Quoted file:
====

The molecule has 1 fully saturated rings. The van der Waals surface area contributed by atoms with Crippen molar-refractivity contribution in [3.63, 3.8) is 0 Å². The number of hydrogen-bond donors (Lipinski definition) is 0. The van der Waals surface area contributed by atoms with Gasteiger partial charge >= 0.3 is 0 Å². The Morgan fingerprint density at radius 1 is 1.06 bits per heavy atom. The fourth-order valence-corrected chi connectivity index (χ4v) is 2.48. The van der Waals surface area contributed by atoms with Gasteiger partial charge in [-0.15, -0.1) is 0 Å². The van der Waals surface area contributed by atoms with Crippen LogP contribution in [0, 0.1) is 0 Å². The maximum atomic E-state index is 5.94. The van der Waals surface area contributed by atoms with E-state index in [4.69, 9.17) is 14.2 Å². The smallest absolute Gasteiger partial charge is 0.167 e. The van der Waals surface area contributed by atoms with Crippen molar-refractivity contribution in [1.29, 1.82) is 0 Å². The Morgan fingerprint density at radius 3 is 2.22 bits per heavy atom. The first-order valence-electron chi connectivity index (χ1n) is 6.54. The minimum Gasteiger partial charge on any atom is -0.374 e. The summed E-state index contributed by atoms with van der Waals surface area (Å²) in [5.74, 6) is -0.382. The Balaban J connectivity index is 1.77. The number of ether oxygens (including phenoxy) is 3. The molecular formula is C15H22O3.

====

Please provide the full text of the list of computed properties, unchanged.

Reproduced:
The molecule has 1 fully saturated rings. The van der Waals surface area contributed by atoms with Crippen molar-refractivity contribution in [3.63, 3.8) is 0 Å². The number of hydrogen-bond donors (Lipinski definition) is 0. The van der Waals surface area contributed by atoms with Gasteiger partial charge >= 0.3 is 0 Å². The Morgan fingerprint density at radius 1 is 1.06 bits per heavy atom. The fourth-order valence-corrected chi connectivity index (χ4v) is 2.48. The van der Waals surface area contributed by atoms with Gasteiger partial charge in [-0.15, -0.1) is 0 Å². The van der Waals surface area contributed by atoms with Crippen LogP contribution in [0, 0.1) is 0 Å². The maximum atomic E-state index is 5.94. The van der Waals surface area contributed by atoms with E-state index in [4.69, 9.17) is 14.2 Å². The smallest absolute Gasteiger partial charge is 0.167 e. The van der Waals surface area contributed by atoms with Crippen molar-refractivity contribution in [1.29, 1.82) is 0 Å². The Morgan fingerprint density at radius 3 is 2.22 bits per heavy atom. The first-order valence-electron chi connectivity index (χ1n) is 6.54. The minimum Gasteiger partial charge on any atom is -0.374 e. The summed E-state index contributed by atoms with van der Waals surface area (Å²) in [5.74, 6) is -0.382. The Balaban J connectivity index is 1.77. The number of ether oxygens (including phenoxy) is 3. The molecular formula is C15H22O3.